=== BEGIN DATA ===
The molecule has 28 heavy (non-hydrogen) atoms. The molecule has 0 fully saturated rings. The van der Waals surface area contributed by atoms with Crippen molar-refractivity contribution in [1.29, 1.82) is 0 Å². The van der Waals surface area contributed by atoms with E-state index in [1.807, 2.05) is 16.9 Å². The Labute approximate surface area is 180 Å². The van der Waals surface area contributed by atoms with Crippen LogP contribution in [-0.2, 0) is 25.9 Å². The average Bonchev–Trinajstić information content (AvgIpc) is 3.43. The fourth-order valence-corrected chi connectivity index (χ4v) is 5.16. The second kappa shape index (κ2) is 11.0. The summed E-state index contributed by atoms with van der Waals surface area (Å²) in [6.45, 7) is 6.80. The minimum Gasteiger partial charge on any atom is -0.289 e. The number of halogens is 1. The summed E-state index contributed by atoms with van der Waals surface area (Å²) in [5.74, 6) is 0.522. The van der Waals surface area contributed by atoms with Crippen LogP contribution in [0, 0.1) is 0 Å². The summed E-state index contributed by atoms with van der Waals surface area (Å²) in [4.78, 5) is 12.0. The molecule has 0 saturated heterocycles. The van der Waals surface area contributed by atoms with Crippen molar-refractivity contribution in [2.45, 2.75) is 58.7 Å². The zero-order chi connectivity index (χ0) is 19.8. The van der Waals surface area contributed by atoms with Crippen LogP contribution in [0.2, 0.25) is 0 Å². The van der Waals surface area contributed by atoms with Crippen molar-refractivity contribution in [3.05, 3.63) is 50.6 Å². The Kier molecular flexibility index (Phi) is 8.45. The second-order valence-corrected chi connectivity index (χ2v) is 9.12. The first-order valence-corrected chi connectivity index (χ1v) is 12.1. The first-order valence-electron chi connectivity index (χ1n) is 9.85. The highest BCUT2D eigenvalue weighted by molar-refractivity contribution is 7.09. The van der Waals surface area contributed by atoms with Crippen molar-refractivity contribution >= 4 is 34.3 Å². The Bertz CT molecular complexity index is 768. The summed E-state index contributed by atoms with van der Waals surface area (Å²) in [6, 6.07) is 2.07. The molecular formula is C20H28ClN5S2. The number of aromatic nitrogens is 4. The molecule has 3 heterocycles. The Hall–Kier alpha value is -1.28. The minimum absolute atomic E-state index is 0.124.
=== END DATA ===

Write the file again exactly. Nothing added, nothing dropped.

The molecule has 28 heavy (non-hydrogen) atoms. The molecule has 0 fully saturated rings. The van der Waals surface area contributed by atoms with Crippen molar-refractivity contribution in [1.29, 1.82) is 0 Å². The van der Waals surface area contributed by atoms with E-state index in [1.807, 2.05) is 16.9 Å². The Labute approximate surface area is 180 Å². The van der Waals surface area contributed by atoms with Crippen LogP contribution in [-0.2, 0) is 25.9 Å². The average Bonchev–Trinajstić information content (AvgIpc) is 3.43. The fourth-order valence-corrected chi connectivity index (χ4v) is 5.16. The second kappa shape index (κ2) is 11.0. The summed E-state index contributed by atoms with van der Waals surface area (Å²) in [6.45, 7) is 6.80. The minimum Gasteiger partial charge on any atom is -0.289 e. The number of halogens is 1. The summed E-state index contributed by atoms with van der Waals surface area (Å²) in [5.74, 6) is 0.522. The van der Waals surface area contributed by atoms with Crippen LogP contribution in [0, 0.1) is 0 Å². The summed E-state index contributed by atoms with van der Waals surface area (Å²) in [4.78, 5) is 12.0. The molecule has 0 saturated heterocycles. The van der Waals surface area contributed by atoms with Crippen molar-refractivity contribution in [2.45, 2.75) is 58.7 Å². The zero-order chi connectivity index (χ0) is 19.8. The van der Waals surface area contributed by atoms with Crippen LogP contribution in [0.2, 0.25) is 0 Å². The van der Waals surface area contributed by atoms with Crippen molar-refractivity contribution in [3.05, 3.63) is 50.6 Å². The Kier molecular flexibility index (Phi) is 8.45. The second-order valence-corrected chi connectivity index (χ2v) is 9.12. The first-order valence-corrected chi connectivity index (χ1v) is 12.1. The first-order valence-electron chi connectivity index (χ1n) is 9.85. The highest BCUT2D eigenvalue weighted by molar-refractivity contribution is 7.09. The van der Waals surface area contributed by atoms with Crippen molar-refractivity contribution >= 4 is 34.3 Å². The Bertz CT molecular complexity index is 768. The summed E-state index contributed by atoms with van der Waals surface area (Å²) in [6, 6.07) is 2.07. The molecular formula is C20H28ClN5S2. The number of aromatic nitrogens is 4. The molecule has 3 heterocycles. The Hall–Kier alpha value is -1.28. The minimum absolute atomic E-state index is 0.124.